Retirement savings of more than 80 lay employees of the Diocese of South Carolina and its parishes are being “held hostage” by their former pension plan at The Episcopal Church, alleges the group that disassociated from the national church last year.
The employees chose to leave The Episcopal Church with Bishop Mark Lawrence and 35 area parishes after ongoing theological and administrative disputes. Therefore, they contend, they no longer are employed by the national church or its related entities and should be able to roll over their retirement funds into another qualified plan.
Since February, they have been trying to arrange to do so through the Church Pension Group, which provides retirement and other benefits to employees of The Episcopal Church and its entities.
However, discussions stalled when a pension group official said he was awaiting “definitive legal responses,” according to a statement from Lawrence’s diocese. They have not received further response in six weeks, officials said.
“These are individuals’ funds, and there is no legal reason to prohibit people who no longer work for any group within the denomination to roll over their retirement savings,” said the Rev. Jim Lewis, canon to Lawrence, in a statement.
However, officials from the Church Pension Group said they are working to ensure the employees will have access to their funds “shortly” in a manner that adheres to federal regulations. The funds remain invested in the options employees previously selected and are still viewable online, said Patricia Favreau, Church Pension Fund executive vice president.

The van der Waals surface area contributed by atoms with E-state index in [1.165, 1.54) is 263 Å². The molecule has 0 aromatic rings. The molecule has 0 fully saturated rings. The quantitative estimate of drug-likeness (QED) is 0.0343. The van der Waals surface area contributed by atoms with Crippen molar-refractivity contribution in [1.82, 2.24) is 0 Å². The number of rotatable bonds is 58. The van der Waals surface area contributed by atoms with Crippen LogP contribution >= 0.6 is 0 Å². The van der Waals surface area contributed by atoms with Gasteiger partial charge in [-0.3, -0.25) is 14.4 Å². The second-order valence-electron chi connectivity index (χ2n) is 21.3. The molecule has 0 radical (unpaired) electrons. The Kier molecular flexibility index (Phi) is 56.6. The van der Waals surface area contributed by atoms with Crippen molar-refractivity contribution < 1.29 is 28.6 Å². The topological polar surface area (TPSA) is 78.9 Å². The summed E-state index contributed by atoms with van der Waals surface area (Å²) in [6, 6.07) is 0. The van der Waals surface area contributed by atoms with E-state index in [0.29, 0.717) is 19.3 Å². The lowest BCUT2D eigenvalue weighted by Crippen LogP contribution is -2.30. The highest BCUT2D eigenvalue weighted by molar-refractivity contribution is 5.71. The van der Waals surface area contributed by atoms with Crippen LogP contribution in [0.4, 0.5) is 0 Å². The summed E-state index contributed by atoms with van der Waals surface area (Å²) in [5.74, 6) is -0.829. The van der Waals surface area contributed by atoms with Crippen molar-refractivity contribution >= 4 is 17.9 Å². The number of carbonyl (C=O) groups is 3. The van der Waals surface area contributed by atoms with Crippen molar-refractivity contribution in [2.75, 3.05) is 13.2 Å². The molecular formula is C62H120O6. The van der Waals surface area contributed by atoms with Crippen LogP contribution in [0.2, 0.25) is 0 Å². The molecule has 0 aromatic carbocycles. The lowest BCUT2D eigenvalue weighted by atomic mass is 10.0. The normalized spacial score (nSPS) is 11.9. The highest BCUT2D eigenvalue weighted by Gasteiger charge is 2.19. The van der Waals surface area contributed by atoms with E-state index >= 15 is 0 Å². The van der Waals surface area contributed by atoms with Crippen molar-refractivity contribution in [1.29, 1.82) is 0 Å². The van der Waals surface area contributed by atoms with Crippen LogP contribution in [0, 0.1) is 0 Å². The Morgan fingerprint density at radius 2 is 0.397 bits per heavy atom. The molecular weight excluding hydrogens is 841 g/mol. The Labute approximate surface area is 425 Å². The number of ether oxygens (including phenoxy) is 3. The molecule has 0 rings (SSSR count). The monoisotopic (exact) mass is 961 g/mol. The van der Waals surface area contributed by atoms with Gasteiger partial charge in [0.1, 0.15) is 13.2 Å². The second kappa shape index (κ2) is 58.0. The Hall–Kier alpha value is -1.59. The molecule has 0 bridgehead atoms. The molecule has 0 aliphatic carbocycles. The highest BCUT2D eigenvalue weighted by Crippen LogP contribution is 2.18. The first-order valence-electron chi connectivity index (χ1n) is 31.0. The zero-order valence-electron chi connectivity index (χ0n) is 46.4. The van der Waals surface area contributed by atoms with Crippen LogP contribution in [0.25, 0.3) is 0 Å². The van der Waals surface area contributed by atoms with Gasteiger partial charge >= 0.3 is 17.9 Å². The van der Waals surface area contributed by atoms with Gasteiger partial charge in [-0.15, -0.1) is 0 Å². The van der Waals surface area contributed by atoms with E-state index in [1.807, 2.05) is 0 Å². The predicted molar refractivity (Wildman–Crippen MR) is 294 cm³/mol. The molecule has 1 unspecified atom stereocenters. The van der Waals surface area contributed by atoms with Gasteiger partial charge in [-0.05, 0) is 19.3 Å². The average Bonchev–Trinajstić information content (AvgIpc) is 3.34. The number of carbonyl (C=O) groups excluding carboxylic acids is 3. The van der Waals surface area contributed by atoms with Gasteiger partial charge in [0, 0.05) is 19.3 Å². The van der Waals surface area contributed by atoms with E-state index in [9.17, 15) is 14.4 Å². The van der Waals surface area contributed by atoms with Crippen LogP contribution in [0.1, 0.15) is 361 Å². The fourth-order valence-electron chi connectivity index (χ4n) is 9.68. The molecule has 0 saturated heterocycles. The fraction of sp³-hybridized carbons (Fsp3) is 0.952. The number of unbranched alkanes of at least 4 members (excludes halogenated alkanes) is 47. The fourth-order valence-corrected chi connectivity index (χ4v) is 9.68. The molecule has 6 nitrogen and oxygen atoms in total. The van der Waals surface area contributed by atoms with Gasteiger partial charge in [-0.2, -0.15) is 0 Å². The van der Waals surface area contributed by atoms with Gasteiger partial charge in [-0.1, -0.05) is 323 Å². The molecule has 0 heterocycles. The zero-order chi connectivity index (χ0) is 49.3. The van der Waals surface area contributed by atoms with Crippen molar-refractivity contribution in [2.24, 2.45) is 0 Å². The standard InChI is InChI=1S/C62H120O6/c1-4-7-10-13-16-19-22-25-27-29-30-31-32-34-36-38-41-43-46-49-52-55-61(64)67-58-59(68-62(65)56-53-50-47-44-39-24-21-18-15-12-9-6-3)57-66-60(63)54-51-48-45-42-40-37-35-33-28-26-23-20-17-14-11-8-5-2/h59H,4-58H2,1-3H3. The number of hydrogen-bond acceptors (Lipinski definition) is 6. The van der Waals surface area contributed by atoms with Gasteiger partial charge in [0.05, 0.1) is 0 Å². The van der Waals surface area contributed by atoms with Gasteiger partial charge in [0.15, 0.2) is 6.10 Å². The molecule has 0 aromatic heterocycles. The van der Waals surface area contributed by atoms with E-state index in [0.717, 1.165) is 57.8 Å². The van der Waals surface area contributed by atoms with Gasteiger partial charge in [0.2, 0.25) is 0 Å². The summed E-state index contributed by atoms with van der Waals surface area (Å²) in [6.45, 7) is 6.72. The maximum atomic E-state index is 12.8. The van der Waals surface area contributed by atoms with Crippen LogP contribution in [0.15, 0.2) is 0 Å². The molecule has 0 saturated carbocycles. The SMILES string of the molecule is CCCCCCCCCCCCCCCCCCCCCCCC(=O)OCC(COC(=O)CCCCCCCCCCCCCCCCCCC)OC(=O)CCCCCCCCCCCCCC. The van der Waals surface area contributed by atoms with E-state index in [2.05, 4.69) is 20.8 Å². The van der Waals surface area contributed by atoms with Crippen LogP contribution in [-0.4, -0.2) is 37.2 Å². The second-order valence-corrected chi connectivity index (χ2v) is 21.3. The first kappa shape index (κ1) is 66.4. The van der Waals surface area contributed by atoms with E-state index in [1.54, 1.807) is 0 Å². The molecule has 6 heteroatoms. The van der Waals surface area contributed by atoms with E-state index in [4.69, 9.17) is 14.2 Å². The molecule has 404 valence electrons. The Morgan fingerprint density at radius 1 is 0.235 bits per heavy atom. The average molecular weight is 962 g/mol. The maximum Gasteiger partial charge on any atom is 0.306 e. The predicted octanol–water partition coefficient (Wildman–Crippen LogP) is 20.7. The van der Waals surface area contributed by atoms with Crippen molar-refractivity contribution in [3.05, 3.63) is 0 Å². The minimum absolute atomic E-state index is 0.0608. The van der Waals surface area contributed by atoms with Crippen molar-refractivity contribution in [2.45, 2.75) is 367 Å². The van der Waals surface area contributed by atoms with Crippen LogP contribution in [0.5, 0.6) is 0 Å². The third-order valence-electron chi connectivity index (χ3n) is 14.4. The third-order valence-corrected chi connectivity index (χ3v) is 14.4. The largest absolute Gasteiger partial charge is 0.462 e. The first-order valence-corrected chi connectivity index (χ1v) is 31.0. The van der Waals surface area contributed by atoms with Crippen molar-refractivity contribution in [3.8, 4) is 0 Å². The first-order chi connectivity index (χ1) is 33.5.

“We are following protocols required by the Internal Revenue Code to avoid any adverse consequences for the participants in the plans. We expect to complete this process shortly,” Favreau added.
This latest volley underscores ongoing contention over mechanics of the split, including which group has rights to everything from identifying names and symbols to physical properties.
Various issues remain unresolved in ongoing state and federal lawsuits filed by both sides. A hearing is scheduled Thursday to hear arguments over whether one of the lawsuits should be remanded from federal to state court.
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